First answer for velocity, than my personal insight about testers in scrum non cross functional team and early days of every sprint.
I see there inconsistency. If team is not cross functional you distinguish testers and developers. In this case you must distinguish them also in velocity calculation. If the team is not cross functional testers don’t really increase your velocity. Your velocity will be max of what developers can implement but no more than what testers can test (if everything must be tested).
Talk to your scrum master, otherwise there will always be problems with velocity and estimation.
Now as for testers and early days of sprint. I work as tester in not cross functional team with 5 devs, so this answer may be bit personal.
You could solve this in two ways: a)change work organization by adding separate test sprint or b) change the way testers work.
In a) you crate separate testing sprint. It can happen in parallel to devs sprint (just shifted those few days) or you can make it happen once every two or three dev sprints.
I have heard about this solutions but I had never worked this way.
In b) you must ask testers to review their approach to testing activities. Maybe it depends on practices and tools you use, or process you follow but how can they have nothing to do in this early days? As I mentioned before I work as tester with 5 developers in not cross functional team. If I would wait with my work until developer ends his task, I would never test all features in given sprint. Unless your testers perform only exploratory testing they should have things to do before feature is released to test environment. There are some activities that can be done (or must be done) before tester gets feature/code into his hands. The following is what I do before features are released to test environment:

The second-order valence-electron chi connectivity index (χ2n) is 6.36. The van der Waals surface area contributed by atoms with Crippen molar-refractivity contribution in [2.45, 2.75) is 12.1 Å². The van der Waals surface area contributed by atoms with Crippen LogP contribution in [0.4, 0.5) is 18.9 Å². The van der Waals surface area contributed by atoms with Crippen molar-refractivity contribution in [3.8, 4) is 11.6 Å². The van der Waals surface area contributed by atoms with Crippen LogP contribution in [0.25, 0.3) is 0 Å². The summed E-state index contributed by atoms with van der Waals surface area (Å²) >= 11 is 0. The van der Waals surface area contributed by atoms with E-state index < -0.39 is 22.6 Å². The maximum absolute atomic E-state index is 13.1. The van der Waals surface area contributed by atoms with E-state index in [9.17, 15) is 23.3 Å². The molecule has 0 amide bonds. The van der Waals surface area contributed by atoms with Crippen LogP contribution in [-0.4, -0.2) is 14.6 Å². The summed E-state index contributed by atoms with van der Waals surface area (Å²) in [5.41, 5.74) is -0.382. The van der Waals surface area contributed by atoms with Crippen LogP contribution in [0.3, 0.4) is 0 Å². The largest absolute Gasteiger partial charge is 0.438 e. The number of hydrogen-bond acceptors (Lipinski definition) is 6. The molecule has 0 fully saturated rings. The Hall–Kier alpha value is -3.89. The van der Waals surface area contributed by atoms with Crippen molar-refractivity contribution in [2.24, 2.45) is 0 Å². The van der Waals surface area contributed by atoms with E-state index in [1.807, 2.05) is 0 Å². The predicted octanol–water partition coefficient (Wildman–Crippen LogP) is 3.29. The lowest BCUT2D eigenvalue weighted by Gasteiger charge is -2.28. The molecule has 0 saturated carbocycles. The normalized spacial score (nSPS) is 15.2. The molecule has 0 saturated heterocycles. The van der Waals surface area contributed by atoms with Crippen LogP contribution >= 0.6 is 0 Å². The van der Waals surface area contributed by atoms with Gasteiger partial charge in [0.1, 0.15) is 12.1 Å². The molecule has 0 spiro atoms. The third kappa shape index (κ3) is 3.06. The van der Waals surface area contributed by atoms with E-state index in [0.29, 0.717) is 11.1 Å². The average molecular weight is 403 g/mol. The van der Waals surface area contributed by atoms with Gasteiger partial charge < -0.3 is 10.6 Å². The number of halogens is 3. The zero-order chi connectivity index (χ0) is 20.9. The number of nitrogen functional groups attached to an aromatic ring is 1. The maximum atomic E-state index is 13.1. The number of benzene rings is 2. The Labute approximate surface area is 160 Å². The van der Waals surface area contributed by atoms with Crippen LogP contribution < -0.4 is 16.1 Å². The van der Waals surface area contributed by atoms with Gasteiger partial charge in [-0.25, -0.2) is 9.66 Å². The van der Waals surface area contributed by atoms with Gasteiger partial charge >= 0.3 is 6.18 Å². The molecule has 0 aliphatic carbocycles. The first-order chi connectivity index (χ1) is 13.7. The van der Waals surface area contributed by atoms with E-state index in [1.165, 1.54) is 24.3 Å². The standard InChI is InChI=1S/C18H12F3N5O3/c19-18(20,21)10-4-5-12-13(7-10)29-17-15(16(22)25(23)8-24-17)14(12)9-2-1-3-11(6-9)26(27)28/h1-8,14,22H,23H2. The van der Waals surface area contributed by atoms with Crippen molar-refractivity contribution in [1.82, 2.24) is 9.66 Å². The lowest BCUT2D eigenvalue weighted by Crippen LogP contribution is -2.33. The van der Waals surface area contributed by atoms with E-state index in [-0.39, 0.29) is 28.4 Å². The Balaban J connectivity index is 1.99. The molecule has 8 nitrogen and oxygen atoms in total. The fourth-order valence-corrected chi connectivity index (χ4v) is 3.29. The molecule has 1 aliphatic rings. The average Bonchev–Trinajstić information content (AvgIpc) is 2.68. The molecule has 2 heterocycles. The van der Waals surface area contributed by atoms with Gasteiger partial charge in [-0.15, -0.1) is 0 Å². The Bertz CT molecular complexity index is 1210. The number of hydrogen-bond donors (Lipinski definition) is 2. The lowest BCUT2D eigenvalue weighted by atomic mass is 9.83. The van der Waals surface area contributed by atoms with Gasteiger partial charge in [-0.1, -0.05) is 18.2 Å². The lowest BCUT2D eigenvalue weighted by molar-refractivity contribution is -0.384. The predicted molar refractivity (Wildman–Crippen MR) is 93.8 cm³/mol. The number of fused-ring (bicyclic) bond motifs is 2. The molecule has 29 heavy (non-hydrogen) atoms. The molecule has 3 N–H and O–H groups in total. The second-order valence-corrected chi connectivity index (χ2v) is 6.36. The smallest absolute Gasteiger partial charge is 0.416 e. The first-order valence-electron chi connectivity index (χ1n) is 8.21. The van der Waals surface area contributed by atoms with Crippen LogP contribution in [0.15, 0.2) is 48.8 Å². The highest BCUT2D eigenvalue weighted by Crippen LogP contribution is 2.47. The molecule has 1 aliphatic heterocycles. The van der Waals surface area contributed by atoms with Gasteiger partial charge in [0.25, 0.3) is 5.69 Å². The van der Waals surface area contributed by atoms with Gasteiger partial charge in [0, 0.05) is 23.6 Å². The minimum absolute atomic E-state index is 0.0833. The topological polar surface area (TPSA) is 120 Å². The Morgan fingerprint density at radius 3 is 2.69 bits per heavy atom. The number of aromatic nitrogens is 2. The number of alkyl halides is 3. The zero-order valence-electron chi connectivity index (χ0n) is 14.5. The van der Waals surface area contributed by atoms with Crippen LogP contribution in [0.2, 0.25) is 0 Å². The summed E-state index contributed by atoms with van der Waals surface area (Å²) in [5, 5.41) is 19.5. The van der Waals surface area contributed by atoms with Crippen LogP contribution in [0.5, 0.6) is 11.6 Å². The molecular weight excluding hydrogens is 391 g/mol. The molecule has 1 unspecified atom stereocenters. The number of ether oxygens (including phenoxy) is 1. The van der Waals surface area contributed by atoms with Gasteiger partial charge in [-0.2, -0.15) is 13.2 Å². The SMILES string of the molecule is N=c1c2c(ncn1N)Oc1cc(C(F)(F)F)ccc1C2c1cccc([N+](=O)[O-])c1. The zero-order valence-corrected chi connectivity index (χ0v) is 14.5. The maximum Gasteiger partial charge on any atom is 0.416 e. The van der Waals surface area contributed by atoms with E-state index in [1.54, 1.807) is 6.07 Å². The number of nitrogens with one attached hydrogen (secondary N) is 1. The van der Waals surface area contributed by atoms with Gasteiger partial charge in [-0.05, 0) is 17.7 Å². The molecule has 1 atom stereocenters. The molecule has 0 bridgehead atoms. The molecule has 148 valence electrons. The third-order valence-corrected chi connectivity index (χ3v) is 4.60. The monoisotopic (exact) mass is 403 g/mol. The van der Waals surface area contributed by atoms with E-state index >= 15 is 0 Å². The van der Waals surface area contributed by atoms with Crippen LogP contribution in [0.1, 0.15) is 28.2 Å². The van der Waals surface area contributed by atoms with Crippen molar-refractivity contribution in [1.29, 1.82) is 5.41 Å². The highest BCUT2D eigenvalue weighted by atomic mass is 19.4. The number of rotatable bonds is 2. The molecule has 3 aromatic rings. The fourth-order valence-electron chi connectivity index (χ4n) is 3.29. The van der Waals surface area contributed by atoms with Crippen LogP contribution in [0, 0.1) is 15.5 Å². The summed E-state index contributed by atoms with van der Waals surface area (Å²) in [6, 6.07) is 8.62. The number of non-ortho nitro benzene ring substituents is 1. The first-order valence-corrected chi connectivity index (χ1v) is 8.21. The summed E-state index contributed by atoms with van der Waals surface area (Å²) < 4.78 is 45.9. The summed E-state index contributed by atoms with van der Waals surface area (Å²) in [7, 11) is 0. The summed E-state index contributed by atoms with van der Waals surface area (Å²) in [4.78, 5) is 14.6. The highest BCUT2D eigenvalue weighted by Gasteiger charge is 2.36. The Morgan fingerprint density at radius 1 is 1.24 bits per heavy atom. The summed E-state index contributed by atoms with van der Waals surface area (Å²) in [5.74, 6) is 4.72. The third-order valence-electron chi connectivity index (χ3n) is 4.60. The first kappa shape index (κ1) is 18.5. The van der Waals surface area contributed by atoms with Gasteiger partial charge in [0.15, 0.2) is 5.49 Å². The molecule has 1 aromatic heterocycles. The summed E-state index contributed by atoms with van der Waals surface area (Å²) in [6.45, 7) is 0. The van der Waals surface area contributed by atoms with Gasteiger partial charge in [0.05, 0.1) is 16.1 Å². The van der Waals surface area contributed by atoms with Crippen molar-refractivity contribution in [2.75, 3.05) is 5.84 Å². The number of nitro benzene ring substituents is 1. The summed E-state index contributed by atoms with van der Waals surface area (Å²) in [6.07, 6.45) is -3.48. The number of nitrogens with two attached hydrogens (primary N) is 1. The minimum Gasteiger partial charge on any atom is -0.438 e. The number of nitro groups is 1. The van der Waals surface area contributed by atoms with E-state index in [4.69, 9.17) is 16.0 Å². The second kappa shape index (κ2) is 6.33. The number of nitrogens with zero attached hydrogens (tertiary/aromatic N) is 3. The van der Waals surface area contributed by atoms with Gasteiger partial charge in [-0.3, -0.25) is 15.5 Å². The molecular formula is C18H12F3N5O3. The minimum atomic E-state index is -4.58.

- go through requirements for features to be implemented
- design test scripts (high level design)
- prepare draft test cases
- go through possible test data (if change that is being implemented is manipulating data in the system you need to make snapshot of this data, to compare it later with what given feature will do to this data)
- wrap up everything in test suites
- communicate with developer as feature is being developed - this way you can get better understanding of implemented solution (instead of asking when he has his mind already on other feature)
- you can make any necessary changes to test cases as feature evolves
Then when feature is complete you:
- flesh out test cases with any details that not known to you earlier (it is trivial, but button name can change, or some additional step in wizard appears)
- perform tests
- rise issues
Actually I find my self to spend more time on first part (designing tests, and preparing test scripts in appropriate tool) than actually performing those tests.
If they to all they can right away instead of waiting for code to be released to test environment it should help with this initial gap and it will minimize risk of testers not finishing their activities before end of sprint.
Of course there will always be less for testers to do in the beginning and more in the end, but you can try to minimize this difference. And even when above still leaves them lots of time to waste at the beginning you can give them no coding involved tasks. Some configuration, some maintenance, documentation update, other.